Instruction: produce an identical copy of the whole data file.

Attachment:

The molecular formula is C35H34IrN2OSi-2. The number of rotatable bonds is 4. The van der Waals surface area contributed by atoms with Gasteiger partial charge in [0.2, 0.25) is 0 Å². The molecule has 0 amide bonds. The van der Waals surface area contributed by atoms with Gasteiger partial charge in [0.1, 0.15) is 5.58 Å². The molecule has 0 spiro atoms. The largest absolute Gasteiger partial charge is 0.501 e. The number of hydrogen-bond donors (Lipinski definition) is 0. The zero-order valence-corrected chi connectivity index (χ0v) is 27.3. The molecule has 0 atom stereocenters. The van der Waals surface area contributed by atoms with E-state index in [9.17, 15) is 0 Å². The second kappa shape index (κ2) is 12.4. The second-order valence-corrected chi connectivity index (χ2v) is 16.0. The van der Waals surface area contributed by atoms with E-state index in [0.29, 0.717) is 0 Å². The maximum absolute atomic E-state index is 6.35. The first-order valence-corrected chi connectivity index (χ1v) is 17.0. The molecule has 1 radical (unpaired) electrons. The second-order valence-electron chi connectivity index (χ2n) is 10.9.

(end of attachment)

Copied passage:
The molecular formula is C35H34IrN2OSi-2. The number of rotatable bonds is 4. The van der Waals surface area contributed by atoms with Gasteiger partial charge in [0.2, 0.25) is 0 Å². The molecule has 0 amide bonds. The van der Waals surface area contributed by atoms with Gasteiger partial charge in [0.1, 0.15) is 5.58 Å². The molecule has 0 spiro atoms. The largest absolute Gasteiger partial charge is 0.501 e. The number of hydrogen-bond donors (Lipinski definition) is 0. The zero-order valence-corrected chi connectivity index (χ0v) is 27.3. The molecule has 0 atom stereocenters. The van der Waals surface area contributed by atoms with E-state index in [9.17, 15) is 0 Å². The second kappa shape index (κ2) is 12.4. The second-order valence-corrected chi connectivity index (χ2v) is 16.0. The van der Waals surface area contributed by atoms with E-state index in [0.29, 0.717) is 0 Å². The maximum absolute atomic E-state index is 6.35. The first-order valence-corrected chi connectivity index (χ1v) is 17.0. The molecule has 1 radical (unpaired) electrons. The second-order valence-electron chi connectivity index (χ2n) is 10.9.